Remember when you were a kid and summertime meant hanging out with friends, sleeping late and going on vacation?
Now, summertime means you’ve got to try and figure out how to get all your work done before you take time off, cover for vacationing colleagues and keep the kids from killing one another while they’re out of school.
Somehow, the summertime giddiness of our youth has turned into the dread of too much work and too little time.
The problem is that this feeling of being overworked isn’t confined just to the dog-days of summer, but seems to be a feeling we experience all year.
A recent survey for Huffington Post finds that 77% of us feel stressed “regularly,” with the biggest causes of that anxiety being reported as too much work and too little time. Words such as “pressure,” “overwhelmed” and “inadequate” were used as descriptions of the feelings that stress evokes.
Stop channeling a hamster
Carson Tate, managing partner at Working Simply, says there are steps you can take if you want to stop feeling like a hamster on a never-ending exercise wheel. If you want to find more ways to enjoy your summer – and all the other times of the year – you can begin by:
- Recognizing that time is a commodity. If your co-worker asked for a bunch of money, would you just hand it over? Probably not. But Tate says we often do that with our time. “We’re so willing to give away our time,” she says. “But it’s a commodity you cannot get back.”
She suggests thinking about how much your time is worth per hour.
“Then look at how long you’re spending in meetings, on various tasks or writing emails. If you’re sitting in a meeting where you’re not contributing and could instead be working on an important project, then that has a direct bottom-line impact,” she says.
- Develop a five-minute list. If you’re sitting at a swim meet waiting for your child’s competition, it’s a good time to read an industry article you’ve wanted to peruse, or even make a quick phone call to schedule a vet’s visit for the cat. If you write down all the things you can do in five minutes, you can check them and quickly take care of them when you have time.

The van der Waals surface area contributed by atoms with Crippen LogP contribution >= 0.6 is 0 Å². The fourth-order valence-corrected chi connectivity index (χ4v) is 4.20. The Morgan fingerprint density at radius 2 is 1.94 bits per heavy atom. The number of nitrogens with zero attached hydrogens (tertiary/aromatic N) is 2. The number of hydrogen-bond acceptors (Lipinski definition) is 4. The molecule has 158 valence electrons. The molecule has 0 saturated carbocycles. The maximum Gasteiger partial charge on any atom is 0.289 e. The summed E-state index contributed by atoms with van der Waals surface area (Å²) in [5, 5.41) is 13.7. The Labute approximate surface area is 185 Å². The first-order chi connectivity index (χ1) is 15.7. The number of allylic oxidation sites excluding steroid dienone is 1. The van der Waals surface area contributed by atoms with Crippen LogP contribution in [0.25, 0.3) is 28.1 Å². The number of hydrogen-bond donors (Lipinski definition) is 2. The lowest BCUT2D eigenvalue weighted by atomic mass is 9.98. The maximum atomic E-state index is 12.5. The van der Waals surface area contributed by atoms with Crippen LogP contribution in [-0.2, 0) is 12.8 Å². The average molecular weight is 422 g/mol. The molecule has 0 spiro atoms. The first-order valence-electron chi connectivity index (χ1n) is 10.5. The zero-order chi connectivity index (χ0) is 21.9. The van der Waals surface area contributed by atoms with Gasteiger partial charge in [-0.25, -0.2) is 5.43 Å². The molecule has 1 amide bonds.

- Create a “stop doing” list. You may have had the best of intentions to learn to knit, but those knitting classes at night are draining and you wind up tired and grumpy the next day. Time to dump them from the list, along with anything else that isn’t necessary for your well-being.
- Focus on “to do” instead of a “project.” “I need to clean out the garage,” you say to yourself, right before you become overwhelmed by the thought and instead decide to go for ice cream. Tate advises that tackling such a big project can quickly overwhelm you, so think of a “to do” item instead, such as researching better storage options for the garage.
- Turn off notifications. Our urge to multitask is brought on when we are pinged by an email while working on a report, or beeped by an incoming text while sitting in a meeting, she says. While you can multitask some things – such as unloading the dishwasher and talking to a friend – trying to multitask items that need deeper thought processes is never a good idea, she says.
“Try having designated days to get certain tasks done, such as creating time on Monday to coach your employees,” she says. “You’ll be much more efficient and productive rather than trying to jump from task to task.”
- Learn to group. Instead of taking care of emails as they come in or several times an hour, try to set a time to answer them all at once. Or, run errands geographically so you do many of them at one time, which will cut down on the amount of time you spend in the car.
Tate says it’s important to remember that you are “at choice,” which means you can take back control over how you structure your tasks. If you resolve to take back your choices and your time, you’ll find you are less stressed and more productive, she says.
Any strategies you’ve adopted to get more time back in your day?